This article should be called like something like “Be happy: put a robot in your life”, deep down in order to represent better what I will explain here I’ve changed the title to a more technical point of view.
Since I’ve started to work in Openhost I always thought that for creating a good product our developers (and me between them) should have a great atmosphere, in order to do that I would rather have a pleasant workflow than a strict one. So I’m a firmly believer of Gamification of work. We were using Jenkins for doing Continuous integration and quickly integrated the Jenkins Continuous Integration Game, a tool which allowed us to create contests for improving our code base without even thinking about it, just thinking on getting a high rate in the contests. But, this is something to another post.
As we are continuously telecommuting, we use groupware chats as our main way of communication. This week I came across to something called Hubot, it’s some sort of chat bot with incredible scriptable capabilities. In a brief description, it is a program that can connect to your groupware chat and it can accept orders, run them in the server and get some response to them in return.
Since some months I’ve been working with Vagrant as a tool for provisioning my production-like environment to develop Opennemas. Vagrant is a really powerful tool for automating the creation of environment that mimic your production stack without having to deal with configuration files.
In fact this task, automatic provisioning machines, was one of the most important tasks in order to reduce our technical debt. But anyway, let’s move to the topic of this article.
We use Ubuntu OS as a guest VM provisioned by Vagrant+Virtualbox and we share our project code with the guest machine through vboxsf. Inside that machine, among the rest of the stack, it’s running Nginx (but this issue will be present regardless the web server you are running).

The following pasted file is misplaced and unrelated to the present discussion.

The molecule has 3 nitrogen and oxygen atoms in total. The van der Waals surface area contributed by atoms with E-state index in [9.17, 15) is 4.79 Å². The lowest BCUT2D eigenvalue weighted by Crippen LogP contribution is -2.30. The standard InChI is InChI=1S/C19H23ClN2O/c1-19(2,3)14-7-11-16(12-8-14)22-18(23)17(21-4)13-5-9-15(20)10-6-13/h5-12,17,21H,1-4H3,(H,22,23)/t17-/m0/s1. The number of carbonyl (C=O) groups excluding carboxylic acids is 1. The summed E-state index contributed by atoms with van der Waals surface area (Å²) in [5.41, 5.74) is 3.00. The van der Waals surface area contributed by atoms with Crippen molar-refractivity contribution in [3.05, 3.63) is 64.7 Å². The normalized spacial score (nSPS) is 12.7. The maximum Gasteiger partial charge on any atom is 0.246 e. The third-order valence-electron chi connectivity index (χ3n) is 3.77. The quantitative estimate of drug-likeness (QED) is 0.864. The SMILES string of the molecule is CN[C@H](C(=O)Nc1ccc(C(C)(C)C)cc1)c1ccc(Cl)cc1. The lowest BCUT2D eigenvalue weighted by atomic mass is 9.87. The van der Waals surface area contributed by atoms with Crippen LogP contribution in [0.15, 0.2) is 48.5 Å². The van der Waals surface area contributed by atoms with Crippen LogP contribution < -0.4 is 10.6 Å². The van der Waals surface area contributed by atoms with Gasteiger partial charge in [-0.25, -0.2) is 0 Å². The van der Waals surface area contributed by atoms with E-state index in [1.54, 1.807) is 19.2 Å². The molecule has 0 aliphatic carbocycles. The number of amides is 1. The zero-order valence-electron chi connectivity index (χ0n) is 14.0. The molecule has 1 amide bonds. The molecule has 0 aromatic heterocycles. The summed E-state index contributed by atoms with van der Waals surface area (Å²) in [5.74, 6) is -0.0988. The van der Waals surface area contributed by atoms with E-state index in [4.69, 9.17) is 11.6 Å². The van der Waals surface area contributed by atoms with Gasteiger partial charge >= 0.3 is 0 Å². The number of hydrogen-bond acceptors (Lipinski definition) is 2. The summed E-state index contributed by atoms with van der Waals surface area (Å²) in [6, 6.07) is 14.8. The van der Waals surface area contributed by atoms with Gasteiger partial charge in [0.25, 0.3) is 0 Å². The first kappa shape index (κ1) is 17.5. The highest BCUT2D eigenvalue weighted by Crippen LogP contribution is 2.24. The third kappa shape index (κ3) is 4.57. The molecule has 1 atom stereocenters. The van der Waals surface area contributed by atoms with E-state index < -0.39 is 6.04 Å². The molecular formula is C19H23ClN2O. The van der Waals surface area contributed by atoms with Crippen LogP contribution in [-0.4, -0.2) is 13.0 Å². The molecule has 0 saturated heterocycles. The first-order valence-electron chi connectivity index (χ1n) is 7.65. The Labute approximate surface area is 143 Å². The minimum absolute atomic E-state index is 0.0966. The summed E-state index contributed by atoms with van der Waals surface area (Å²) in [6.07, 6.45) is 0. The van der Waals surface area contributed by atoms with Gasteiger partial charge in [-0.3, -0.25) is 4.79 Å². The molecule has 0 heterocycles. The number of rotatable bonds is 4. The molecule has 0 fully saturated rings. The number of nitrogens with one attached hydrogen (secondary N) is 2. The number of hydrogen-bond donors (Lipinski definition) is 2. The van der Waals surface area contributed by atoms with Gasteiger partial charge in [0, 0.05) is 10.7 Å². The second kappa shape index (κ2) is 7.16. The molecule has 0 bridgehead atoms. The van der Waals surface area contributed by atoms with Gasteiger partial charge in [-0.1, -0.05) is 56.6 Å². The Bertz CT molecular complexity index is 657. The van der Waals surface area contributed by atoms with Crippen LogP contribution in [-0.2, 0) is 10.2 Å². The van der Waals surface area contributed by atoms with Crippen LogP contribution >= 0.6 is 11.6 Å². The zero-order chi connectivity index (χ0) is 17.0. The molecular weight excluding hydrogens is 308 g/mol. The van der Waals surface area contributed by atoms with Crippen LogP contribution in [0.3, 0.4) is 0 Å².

Paul M Jones presented at the Nashville PHP User Group on August 13th, 2012 on modernizing legacy code.
“We’ve all been there, dropped into a codebase that makes perfect sense to the original developers but might as well be Greek to you. Paul will help you make sense of things with some helpful tips for untangling the spaghetti and how to move it towards a more modern, modular architecture while keeping it running the whole time.”
In the last month seems that the main topic to talk about among IT start-ups is telecommuting. It all started when the actual Yahoo! CEO Marissa Mayer announced that all company employees must start to work at the same place:
“To become the absolute best place to work, communication and collaboration will be important, so we need to be working side by side. [...] Some of the best decisions and insights come from hallway and cafeteria discussions, [...] Speed and quality are often sacrificed when we work from home.”
There are some reasons why those arguments could be right. While being at the same place, people tend to have closer and quicker work relations and this could speed up some projects, but this comes with some drawbacks like coworkers distractions when you need to keep focus on your duty, spending time going to the Office, ….